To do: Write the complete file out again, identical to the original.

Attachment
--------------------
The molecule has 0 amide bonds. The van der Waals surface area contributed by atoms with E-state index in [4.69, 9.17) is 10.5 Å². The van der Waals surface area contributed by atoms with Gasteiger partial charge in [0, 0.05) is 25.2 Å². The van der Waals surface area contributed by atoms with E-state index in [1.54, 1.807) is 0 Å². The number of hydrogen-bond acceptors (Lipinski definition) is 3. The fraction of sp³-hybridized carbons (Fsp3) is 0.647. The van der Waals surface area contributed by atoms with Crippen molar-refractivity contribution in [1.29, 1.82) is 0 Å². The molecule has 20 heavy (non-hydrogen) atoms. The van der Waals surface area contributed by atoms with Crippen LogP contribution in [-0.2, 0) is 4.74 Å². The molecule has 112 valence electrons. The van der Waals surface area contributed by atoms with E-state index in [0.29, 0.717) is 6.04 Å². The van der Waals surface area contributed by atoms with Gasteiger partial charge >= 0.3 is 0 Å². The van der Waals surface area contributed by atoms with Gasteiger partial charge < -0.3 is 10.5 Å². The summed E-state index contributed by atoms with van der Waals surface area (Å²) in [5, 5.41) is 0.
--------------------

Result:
The molecule has 0 amide bonds. The van der Waals surface area contributed by atoms with E-state index in [4.69, 9.17) is 10.5 Å². The van der Waals surface area contributed by atoms with Gasteiger partial charge in [0, 0.05) is 25.2 Å². The van der Waals surface area contributed by atoms with E-state index in [1.54, 1.807) is 0 Å². The number of hydrogen-bond acceptors (Lipinski definition) is 3. The fraction of sp³-hybridized carbons (Fsp3) is 0.647. The van der Waals surface area contributed by atoms with Crippen molar-refractivity contribution in [1.29, 1.82) is 0 Å². The molecule has 20 heavy (non-hydrogen) atoms. The van der Waals surface area contributed by atoms with Crippen LogP contribution in [-0.2, 0) is 4.74 Å². The molecule has 112 valence electrons. The van der Waals surface area contributed by atoms with E-state index in [0.29, 0.717) is 6.04 Å². The van der Waals surface area contributed by atoms with Gasteiger partial charge >= 0.3 is 0 Å². The van der Waals surface area contributed by atoms with Gasteiger partial charge < -0.3 is 10.5 Å². The summed E-state index contributed by atoms with van der Waals surface area (Å²) in [5, 5.41) is 0.